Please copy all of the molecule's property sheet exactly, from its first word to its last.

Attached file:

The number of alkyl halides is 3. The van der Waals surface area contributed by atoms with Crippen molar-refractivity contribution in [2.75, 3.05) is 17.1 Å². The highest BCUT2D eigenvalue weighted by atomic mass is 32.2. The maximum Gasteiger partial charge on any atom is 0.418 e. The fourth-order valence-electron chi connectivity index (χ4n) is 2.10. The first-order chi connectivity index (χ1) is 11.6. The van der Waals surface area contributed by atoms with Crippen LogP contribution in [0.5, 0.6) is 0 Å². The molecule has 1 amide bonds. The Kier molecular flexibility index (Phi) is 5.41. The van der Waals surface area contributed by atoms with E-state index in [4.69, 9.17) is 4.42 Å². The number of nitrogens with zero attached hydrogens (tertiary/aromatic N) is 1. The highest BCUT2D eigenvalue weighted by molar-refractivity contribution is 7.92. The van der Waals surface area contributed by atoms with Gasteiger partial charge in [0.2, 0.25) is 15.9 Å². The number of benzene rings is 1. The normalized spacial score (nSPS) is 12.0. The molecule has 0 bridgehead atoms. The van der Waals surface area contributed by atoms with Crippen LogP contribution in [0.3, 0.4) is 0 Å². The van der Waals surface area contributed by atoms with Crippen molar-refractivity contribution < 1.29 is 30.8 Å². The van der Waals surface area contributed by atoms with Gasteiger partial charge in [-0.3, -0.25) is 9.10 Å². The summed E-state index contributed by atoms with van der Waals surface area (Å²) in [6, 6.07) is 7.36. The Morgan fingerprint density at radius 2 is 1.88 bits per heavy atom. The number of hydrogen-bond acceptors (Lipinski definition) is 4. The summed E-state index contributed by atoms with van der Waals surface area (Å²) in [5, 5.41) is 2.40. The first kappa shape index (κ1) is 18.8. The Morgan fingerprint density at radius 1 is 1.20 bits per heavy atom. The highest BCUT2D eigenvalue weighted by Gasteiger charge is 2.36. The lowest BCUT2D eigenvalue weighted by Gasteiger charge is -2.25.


The number of alkyl halides is 3. The van der Waals surface area contributed by atoms with Crippen molar-refractivity contribution in [2.75, 3.05) is 17.1 Å². The highest BCUT2D eigenvalue weighted by atomic mass is 32.2. The maximum Gasteiger partial charge on any atom is 0.418 e. The fourth-order valence-electron chi connectivity index (χ4n) is 2.10. The first-order chi connectivity index (χ1) is 11.6. The van der Waals surface area contributed by atoms with Crippen LogP contribution in [0.5, 0.6) is 0 Å². The molecule has 1 amide bonds. The Kier molecular flexibility index (Phi) is 5.41. The van der Waals surface area contributed by atoms with E-state index in [4.69, 9.17) is 4.42 Å². The number of nitrogens with zero attached hydrogens (tertiary/aromatic N) is 1. The highest BCUT2D eigenvalue weighted by molar-refractivity contribution is 7.92. The van der Waals surface area contributed by atoms with Gasteiger partial charge in [0.2, 0.25) is 15.9 Å². The number of benzene rings is 1. The normalized spacial score (nSPS) is 12.0. The molecule has 0 bridgehead atoms. The van der Waals surface area contributed by atoms with Crippen LogP contribution in [0.3, 0.4) is 0 Å². The van der Waals surface area contributed by atoms with Crippen molar-refractivity contribution < 1.29 is 30.8 Å². The van der Waals surface area contributed by atoms with Gasteiger partial charge in [-0.3, -0.25) is 9.10 Å². The summed E-state index contributed by atoms with van der Waals surface area (Å²) in [6, 6.07) is 7.36. The Morgan fingerprint density at radius 2 is 1.88 bits per heavy atom. The number of hydrogen-bond acceptors (Lipinski definition) is 4. The summed E-state index contributed by atoms with van der Waals surface area (Å²) in [5, 5.41) is 2.40. The first kappa shape index (κ1) is 18.8. The Morgan fingerprint density at radius 1 is 1.20 bits per heavy atom. The highest BCUT2D eigenvalue weighted by Gasteiger charge is 2.36. The lowest BCUT2D eigenvalue weighted by Gasteiger charge is -2.25.